Well, here we go again! Just when we thought it was safe to go back into the water (after that great court decision regarding breaks), a new law gets signed off by the Governor making it a misdemeanor for an employer (which means manager or supervisor because you can’t put an “entity” in jail) from executing false statements of hours worked by an employee!
The reason the Bill (AB 2075) was passed was because there were cases presented whereby employees were routinely required to fill out false time sheets as instructed by their employer; have been required to sign false statements about the hours worked and meal and rest periods received; and in some cases employees were fired for failing to comply.
How can this happen without the intent? First, remember that ignorance of the law is no excuse! Second, think of a scenario where an employer announces “There will be no overtime” and a supervisor has staff “Working off the clock.” It will not matter if the employees agrees (At that moment) and later, after being fired, complains that he/she was forced. Third, handwritten time records that reflect either the total hours worked or an employee writes in their start time at “8,” lunch at “12,” returns from lunch at “1,” and leaves at “5,” every single day. Such records are not accurate and can land you in trouble.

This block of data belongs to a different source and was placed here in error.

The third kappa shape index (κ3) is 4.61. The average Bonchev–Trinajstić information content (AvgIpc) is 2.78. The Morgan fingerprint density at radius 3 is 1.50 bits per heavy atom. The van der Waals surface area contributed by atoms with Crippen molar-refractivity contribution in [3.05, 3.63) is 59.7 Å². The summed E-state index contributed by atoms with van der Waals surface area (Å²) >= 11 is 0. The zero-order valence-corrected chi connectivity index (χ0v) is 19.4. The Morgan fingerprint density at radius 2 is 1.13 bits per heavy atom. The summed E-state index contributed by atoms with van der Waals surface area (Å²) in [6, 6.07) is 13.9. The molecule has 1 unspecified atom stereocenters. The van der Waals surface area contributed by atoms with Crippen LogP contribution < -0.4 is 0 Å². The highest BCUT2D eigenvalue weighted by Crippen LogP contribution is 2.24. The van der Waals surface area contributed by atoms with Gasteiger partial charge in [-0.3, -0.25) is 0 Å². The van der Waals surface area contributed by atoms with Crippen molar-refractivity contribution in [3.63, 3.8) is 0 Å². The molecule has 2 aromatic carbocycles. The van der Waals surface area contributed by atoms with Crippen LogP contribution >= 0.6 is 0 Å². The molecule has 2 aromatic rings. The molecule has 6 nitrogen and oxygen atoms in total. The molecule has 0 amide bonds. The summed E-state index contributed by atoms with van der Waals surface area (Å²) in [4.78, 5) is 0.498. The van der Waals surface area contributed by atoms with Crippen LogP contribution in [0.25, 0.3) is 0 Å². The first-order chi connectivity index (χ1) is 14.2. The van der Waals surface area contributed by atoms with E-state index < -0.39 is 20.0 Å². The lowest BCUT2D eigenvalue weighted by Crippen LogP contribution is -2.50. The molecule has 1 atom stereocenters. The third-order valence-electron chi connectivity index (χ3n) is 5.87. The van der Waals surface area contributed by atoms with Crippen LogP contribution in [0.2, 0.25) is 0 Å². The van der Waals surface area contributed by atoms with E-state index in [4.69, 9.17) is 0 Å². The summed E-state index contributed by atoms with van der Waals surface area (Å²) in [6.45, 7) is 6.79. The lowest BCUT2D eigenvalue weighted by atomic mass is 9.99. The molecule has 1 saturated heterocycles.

The proponent of the Bill also argued that employers are forcing employees to “sign off on their timesheets” which may not be accurate. My concern is that employers have already been placed in a position to have employees sign off on everything concerning their time worked as well as lunch breaks. This bill will hamstring employers from trying to protect themselves from invalid claims by being proactive with getting employees to sign off that the records are accurate.
Solution: Get out of California! Just kidding!! Look, have a proper record keeping system in place. Handwritten records are obsolete so invest in an electronic version and do not go in and make adjustments without the employees knowledge! When a change has to be made bring them in, have them observe the change, and sign a form that they observed the change. This way they have not signed off on the “timekeeping” itself but have acknowledged that they knew it was changed and why.
There are no guarantees but if we take the time to follow the above solution it may protect you. A major factor is to ensure that the managers/supervisors are following the law and are not seeking to deceive either the employee or upper management.